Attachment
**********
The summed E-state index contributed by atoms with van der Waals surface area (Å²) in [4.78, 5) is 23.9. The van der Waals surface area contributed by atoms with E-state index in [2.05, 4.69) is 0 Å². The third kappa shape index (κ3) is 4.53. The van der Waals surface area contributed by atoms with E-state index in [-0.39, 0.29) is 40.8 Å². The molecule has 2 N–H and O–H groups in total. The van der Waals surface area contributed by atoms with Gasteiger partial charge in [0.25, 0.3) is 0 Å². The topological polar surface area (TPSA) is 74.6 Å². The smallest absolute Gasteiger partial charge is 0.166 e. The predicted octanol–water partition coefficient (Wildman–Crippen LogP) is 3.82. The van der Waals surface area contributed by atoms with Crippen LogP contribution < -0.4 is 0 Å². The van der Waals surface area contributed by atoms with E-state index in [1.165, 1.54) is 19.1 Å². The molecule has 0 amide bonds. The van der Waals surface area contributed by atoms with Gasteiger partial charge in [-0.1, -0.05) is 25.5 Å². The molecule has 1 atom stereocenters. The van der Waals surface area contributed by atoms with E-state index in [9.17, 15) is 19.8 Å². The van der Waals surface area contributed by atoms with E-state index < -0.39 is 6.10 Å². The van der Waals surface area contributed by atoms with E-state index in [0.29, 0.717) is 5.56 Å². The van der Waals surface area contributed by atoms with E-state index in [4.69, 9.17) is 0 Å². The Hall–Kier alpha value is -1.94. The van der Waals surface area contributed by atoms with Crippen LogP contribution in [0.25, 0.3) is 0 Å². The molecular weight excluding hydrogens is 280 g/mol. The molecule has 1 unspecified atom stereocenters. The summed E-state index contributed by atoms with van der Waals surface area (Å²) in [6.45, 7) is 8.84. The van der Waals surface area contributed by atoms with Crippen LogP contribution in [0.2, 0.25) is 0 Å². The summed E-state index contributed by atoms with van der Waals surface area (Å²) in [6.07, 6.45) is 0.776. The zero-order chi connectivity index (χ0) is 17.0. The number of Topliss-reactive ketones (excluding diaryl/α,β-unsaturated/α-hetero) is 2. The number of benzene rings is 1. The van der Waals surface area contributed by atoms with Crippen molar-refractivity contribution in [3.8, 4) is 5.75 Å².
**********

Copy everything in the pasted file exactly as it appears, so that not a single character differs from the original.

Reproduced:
The summed E-state index contributed by atoms with van der Waals surface area (Å²) in [4.78, 5) is 23.9. The van der Waals surface area contributed by atoms with E-state index in [2.05, 4.69) is 0 Å². The third kappa shape index (κ3) is 4.53. The van der Waals surface area contributed by atoms with E-state index in [-0.39, 0.29) is 40.8 Å². The molecule has 2 N–H and O–H groups in total. The van der Waals surface area contributed by atoms with Gasteiger partial charge in [0.25, 0.3) is 0 Å². The topological polar surface area (TPSA) is 74.6 Å². The smallest absolute Gasteiger partial charge is 0.166 e. The predicted octanol–water partition coefficient (Wildman–Crippen LogP) is 3.82. The van der Waals surface area contributed by atoms with Crippen LogP contribution < -0.4 is 0 Å². The van der Waals surface area contributed by atoms with E-state index in [1.165, 1.54) is 19.1 Å². The molecule has 0 amide bonds. The van der Waals surface area contributed by atoms with Gasteiger partial charge in [-0.1, -0.05) is 25.5 Å². The molecule has 1 atom stereocenters. The van der Waals surface area contributed by atoms with E-state index in [9.17, 15) is 19.8 Å². The van der Waals surface area contributed by atoms with E-state index < -0.39 is 6.10 Å². The van der Waals surface area contributed by atoms with E-state index in [0.29, 0.717) is 5.56 Å². The van der Waals surface area contributed by atoms with E-state index in [4.69, 9.17) is 0 Å². The Hall–Kier alpha value is -1.94. The van der Waals surface area contributed by atoms with Crippen LogP contribution in [0.25, 0.3) is 0 Å². The molecular weight excluding hydrogens is 280 g/mol. The molecule has 1 unspecified atom stereocenters. The summed E-state index contributed by atoms with van der Waals surface area (Å²) in [6.45, 7) is 8.84. The van der Waals surface area contributed by atoms with Crippen LogP contribution in [0.2, 0.25) is 0 Å². The summed E-state index contributed by atoms with van der Waals surface area (Å²) in [6.07, 6.45) is 0.776. The zero-order chi connectivity index (χ0) is 17.0. The number of Topliss-reactive ketones (excluding diaryl/α,β-unsaturated/α-hetero) is 2. The number of benzene rings is 1. The van der Waals surface area contributed by atoms with Crippen molar-refractivity contribution in [3.8, 4) is 5.75 Å².